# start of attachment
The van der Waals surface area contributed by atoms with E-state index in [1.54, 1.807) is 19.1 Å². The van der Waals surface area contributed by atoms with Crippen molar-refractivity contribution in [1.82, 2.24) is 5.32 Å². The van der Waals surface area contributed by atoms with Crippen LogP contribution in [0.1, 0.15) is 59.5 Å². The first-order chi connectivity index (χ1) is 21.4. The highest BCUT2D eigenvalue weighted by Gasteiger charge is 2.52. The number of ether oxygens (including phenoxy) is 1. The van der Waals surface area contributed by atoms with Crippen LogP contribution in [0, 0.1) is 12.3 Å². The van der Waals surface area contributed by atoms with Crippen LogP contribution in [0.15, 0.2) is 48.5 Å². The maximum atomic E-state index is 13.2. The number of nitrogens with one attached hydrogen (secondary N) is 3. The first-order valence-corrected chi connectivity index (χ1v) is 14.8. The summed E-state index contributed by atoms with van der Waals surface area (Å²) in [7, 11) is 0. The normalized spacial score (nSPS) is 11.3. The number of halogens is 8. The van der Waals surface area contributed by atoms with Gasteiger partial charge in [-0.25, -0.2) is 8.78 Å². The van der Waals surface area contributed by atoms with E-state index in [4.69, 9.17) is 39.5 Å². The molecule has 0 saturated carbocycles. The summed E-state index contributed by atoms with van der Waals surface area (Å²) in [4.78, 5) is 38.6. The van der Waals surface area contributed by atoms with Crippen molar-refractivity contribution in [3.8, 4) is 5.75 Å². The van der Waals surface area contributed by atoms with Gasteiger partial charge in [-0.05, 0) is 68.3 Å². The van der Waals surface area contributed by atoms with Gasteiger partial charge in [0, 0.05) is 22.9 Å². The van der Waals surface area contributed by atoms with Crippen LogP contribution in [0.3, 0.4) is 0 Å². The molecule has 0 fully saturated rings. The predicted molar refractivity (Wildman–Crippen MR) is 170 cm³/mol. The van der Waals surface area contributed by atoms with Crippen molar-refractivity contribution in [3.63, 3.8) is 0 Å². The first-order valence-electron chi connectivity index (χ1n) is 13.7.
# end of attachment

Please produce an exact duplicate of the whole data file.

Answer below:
The van der Waals surface area contributed by atoms with E-state index in [1.54, 1.807) is 19.1 Å². The van der Waals surface area contributed by atoms with Crippen molar-refractivity contribution in [1.82, 2.24) is 5.32 Å². The van der Waals surface area contributed by atoms with Crippen LogP contribution in [0.1, 0.15) is 59.5 Å². The first-order chi connectivity index (χ1) is 21.4. The highest BCUT2D eigenvalue weighted by Gasteiger charge is 2.52. The number of ether oxygens (including phenoxy) is 1. The van der Waals surface area contributed by atoms with Crippen LogP contribution in [0, 0.1) is 12.3 Å². The van der Waals surface area contributed by atoms with Crippen LogP contribution in [0.15, 0.2) is 48.5 Å². The maximum atomic E-state index is 13.2. The number of nitrogens with one attached hydrogen (secondary N) is 3. The first-order valence-corrected chi connectivity index (χ1v) is 14.8. The summed E-state index contributed by atoms with van der Waals surface area (Å²) in [7, 11) is 0. The normalized spacial score (nSPS) is 11.3. The number of halogens is 8. The van der Waals surface area contributed by atoms with Gasteiger partial charge in [-0.25, -0.2) is 8.78 Å². The van der Waals surface area contributed by atoms with E-state index in [4.69, 9.17) is 39.5 Å². The molecule has 0 saturated carbocycles. The summed E-state index contributed by atoms with van der Waals surface area (Å²) in [4.78, 5) is 38.6. The van der Waals surface area contributed by atoms with Crippen molar-refractivity contribution in [3.8, 4) is 5.75 Å². The van der Waals surface area contributed by atoms with Gasteiger partial charge in [-0.05, 0) is 68.3 Å². The van der Waals surface area contributed by atoms with Gasteiger partial charge in [0, 0.05) is 22.9 Å². The van der Waals surface area contributed by atoms with Crippen LogP contribution in [0.3, 0.4) is 0 Å². The molecule has 0 fully saturated rings. The predicted molar refractivity (Wildman–Crippen MR) is 170 cm³/mol. The van der Waals surface area contributed by atoms with Crippen molar-refractivity contribution in [3.63, 3.8) is 0 Å². The first-order valence-electron chi connectivity index (χ1n) is 13.7.